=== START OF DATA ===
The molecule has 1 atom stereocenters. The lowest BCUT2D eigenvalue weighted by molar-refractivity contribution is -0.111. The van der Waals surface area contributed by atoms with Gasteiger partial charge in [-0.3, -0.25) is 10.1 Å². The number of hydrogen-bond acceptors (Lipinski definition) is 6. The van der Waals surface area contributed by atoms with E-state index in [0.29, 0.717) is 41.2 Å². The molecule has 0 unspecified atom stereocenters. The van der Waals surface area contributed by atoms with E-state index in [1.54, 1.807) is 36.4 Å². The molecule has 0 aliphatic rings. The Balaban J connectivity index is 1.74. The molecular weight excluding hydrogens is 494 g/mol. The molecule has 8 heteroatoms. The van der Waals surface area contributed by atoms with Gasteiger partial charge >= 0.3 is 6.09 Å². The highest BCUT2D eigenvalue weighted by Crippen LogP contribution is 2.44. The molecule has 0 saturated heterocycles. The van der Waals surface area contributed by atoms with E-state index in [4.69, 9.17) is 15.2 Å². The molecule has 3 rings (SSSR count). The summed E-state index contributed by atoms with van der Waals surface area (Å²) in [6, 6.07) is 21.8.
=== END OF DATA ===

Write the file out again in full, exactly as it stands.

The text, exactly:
The molecule has 1 atom stereocenters. The lowest BCUT2D eigenvalue weighted by molar-refractivity contribution is -0.111. The van der Waals surface area contributed by atoms with Gasteiger partial charge in [-0.3, -0.25) is 10.1 Å². The number of hydrogen-bond acceptors (Lipinski definition) is 6. The van der Waals surface area contributed by atoms with E-state index in [0.29, 0.717) is 41.2 Å². The molecule has 0 unspecified atom stereocenters. The van der Waals surface area contributed by atoms with E-state index in [1.54, 1.807) is 36.4 Å². The molecule has 0 aliphatic rings. The Balaban J connectivity index is 1.74. The molecular weight excluding hydrogens is 494 g/mol. The molecule has 8 heteroatoms. The van der Waals surface area contributed by atoms with Gasteiger partial charge >= 0.3 is 6.09 Å². The highest BCUT2D eigenvalue weighted by Crippen LogP contribution is 2.44. The molecule has 0 saturated heterocycles. The van der Waals surface area contributed by atoms with E-state index in [4.69, 9.17) is 15.2 Å². The molecule has 3 rings (SSSR count). The summed E-state index contributed by atoms with van der Waals surface area (Å²) in [6, 6.07) is 21.8.